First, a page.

• Markedly diminished interest or pleasure in all, or almost all, activities most of the day, nearly every day
  • Significant weight loss when not dieting or weight gain (e.g., a change of more than 5% of body weight in a month), or decrease or increase in appetite nearly every day.
  • Insomnia (inability to sleep) or hypersomnia (sleeping too much) nearly every day
  • Psychomotor agitation or retardation nearly every day
  • Fatigue or loss of energy nearly every day
  • Feelings of worthlessness or excessive or inappropriate guilt nearly every day
  • Diminished ability to think or concentrate, or indecisiveness, nearly every day
  • Recurrent thoughts of death (not just fear of dying), recurrent suicidal ideation without a specific plan, or a suicide attempt or a specific plan for committing suicide”

“A major depressive episode also is generally not diagnosed when the same symptoms could be attributed to Bereavement (normal feelings of sadness after the loss of a loved one).”

For me, Kathy Berman, when I hit the recurrent thoughts of death—suicide—I know I am allowing the disease to dominate and control me. With the medication I take back control over how much this disease will dominate me. I think I am going to not just take the medication for long periods without checking to see if the symptoms intensify. Depression is a killer and I know I need constant vigilance.

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  1. I’ve recently been re-enrolled in a health insurance program…earlier this year, as I was losing my coverage, I “tapered off” of anti-depressants (Effexor)…It was a very difficult transition and I’m glad that I am no longer dependent on the drugs for emotional stability…As I was speaking to the Intake Coordinator, I mentioned that I would like to continue seeing a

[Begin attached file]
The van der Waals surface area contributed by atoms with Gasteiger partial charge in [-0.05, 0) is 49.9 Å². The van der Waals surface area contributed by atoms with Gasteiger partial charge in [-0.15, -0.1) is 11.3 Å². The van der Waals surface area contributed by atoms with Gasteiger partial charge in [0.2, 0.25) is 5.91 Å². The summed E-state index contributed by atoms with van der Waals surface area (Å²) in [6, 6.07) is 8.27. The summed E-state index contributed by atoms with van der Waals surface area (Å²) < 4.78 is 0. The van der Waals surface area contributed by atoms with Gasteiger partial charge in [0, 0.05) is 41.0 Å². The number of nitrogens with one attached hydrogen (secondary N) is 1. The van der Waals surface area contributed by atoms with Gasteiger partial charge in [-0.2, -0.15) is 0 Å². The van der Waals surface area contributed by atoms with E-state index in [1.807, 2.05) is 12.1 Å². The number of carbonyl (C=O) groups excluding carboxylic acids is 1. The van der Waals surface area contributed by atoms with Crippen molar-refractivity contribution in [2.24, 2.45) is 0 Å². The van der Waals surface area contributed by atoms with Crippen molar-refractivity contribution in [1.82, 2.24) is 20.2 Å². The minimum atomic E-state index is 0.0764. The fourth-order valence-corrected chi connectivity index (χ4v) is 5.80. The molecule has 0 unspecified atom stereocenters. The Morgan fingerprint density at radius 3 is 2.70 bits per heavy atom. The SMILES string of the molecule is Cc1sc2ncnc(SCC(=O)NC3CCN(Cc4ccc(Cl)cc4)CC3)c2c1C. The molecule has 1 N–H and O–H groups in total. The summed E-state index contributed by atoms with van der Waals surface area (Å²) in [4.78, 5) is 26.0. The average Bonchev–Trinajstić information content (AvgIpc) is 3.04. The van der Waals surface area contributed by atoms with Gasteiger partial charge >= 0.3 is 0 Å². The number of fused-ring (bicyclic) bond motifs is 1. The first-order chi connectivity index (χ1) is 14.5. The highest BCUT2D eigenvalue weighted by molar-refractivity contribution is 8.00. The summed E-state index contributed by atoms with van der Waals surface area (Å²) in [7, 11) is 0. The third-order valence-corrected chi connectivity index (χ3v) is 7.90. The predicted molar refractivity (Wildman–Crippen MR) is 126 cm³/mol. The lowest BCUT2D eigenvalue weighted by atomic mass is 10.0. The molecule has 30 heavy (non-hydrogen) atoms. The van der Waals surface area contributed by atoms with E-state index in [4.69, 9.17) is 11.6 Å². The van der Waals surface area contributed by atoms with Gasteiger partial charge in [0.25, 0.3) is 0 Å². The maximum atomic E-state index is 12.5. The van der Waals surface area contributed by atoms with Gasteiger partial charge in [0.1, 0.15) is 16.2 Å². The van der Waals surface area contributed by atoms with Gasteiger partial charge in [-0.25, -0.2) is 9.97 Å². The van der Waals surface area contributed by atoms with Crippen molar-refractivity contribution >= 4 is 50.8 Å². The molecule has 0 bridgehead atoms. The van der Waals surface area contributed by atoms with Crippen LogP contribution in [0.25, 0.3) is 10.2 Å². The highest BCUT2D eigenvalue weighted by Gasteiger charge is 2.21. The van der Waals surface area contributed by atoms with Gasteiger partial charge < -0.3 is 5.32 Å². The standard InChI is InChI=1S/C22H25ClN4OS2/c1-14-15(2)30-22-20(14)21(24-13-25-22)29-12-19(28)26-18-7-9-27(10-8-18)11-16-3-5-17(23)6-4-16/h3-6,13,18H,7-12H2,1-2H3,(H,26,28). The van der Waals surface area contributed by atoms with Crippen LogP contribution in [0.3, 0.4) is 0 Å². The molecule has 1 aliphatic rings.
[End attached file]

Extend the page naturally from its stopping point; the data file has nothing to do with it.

Therapist but that I would not be returning to a pharmacological regimen…good luck in your journey, may you know the peace that passes all understanding


  2. God bless you, my dear, “a wise man knows his limitations.” I have battled depression and watched many people I love drown in it. You are too precious, creative, fun, dynamic and loving to leave this planet early, or to be kept down by this disease, which is caused by a chemical imbalance – not an emotional one. Love to you. ❤


  3. I was raised by substance abuse and depression. So I had a predisposition for both. I tried the drugs Paxil and Zoloft. They did change the way I felt. But I didn’t like the feeling. So I ended up with a lot of therapy and ended up in non-duality because of the way they handle feelings. My depression was a belief system that I was crap and my life was crap and it was always going to be crap. And you find what you are looking for. It’s called a self-fulfilling prophecy. It’s a spiritual law that you win some and you lose some. I had to look for proof that my life was good. I had to look at my sarcastic nature. I had to do a lot of grieving about my childhood and losses I’ve had in my life. My depression was designed to save me from future hurt and disappointment. How sad is that? I still get depressed but it does not last.


    • I agree that we are not depressed but that depression is a sign something needs to change. It is a cry for help. The medicine may or may not help give us the energy to do the work that needs to happen. I am glad you, too, have found ways to work through it It is the canary in the well.